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Sub calling sadness

by nefigah (Monk)
on Mar 08, 2008 at 06:26 UTC ( #672938=perlquestion: print w/replies, xml ) Need Help??
nefigah has asked for the wisdom of the Perl Monks concerning the following question:

I've seen warnings in the docs/on PM/in books about how to call functions, and it finally bit me in a weird way.

Oddly, I recall someone saying that user-defined functions SHOULDN'T be called using & (and if you do use it, to make sure you use parentheses).

That sounded good to me, so I was avoiding using & and (), when I ran into this sort of scenario (in my unit test file):
use Test::More 'no_plan'; require ''; my $foo = "hi"; my $bar = " hi"; ok( ThatPackage::blah $foo, 'blah' ); ok( ThatPackage::blah $bar, 'blah2' );

(Names changed to protect the innocent.)

So I get an error at the blah2 test, (like, not the test failing, but a compile error) and was very confused.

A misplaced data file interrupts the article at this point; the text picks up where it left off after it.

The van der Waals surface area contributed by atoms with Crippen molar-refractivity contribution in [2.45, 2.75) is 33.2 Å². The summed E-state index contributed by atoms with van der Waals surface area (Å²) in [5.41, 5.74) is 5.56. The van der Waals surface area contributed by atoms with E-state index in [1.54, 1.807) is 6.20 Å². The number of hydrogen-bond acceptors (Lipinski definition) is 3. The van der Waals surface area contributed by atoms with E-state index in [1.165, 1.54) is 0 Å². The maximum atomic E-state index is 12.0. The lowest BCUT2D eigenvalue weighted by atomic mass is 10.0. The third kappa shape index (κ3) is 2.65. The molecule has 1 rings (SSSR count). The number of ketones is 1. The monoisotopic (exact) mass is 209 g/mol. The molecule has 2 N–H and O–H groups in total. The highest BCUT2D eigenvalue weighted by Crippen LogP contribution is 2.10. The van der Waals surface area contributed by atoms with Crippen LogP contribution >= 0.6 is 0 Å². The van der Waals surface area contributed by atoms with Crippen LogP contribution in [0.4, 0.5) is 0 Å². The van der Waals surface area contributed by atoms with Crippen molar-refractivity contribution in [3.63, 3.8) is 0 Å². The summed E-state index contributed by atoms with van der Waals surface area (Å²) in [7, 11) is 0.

Well, putting parentheses thusly fixed it:
ok( ThatPackage::blah($bar), 'blah2' );

Which is fine and dandy, but makes me somewhat sad because I don't understand why that's necessary just because the stupid string in $bar has leading whitespace. :(

I don't suppose some kind monk could make sense of it for me?

I'm a peripheral visionary... I can see into the future, but just way off to the side.

Replies are listed 'Best First'.
Re: Sub calling sadness
by John M. Dlugosz (Monsignor) on Mar 08, 2008 at 11:33 UTC
    Wow, lots of varied answers.

    Let me distill the correct answer from the various posts.

    ThatPackage::blah is not defined as a sub when the call to ok is compiled, because you coded require instead of use. I don't know if that is something else you should look into, or an artifact of your testing framework.

    I'm not sure, but I think use strict 'refs' would spot the problem. Why don't you have use strict at the top of your file?

    So, the contents of $bar is taken as a package name at run-time (think new Blah; vs. $x="Blah"; new $x;), and the white space is a problem at this time. I don't know why it spotted it at "compile time" unless it has something to do with the constant optimizer.

    Anyway, change the require to use, and then it will behave as greedy arguments to a function call without parens, since it knows that is a function.

    writing from 西安 (Xi'an), China

    Edited 10-March re correction from ikegami (writing from 昆明 (Kunming))

      Small correction:
      "So, the contents of $bar is taken as a method name at run-time"
      should be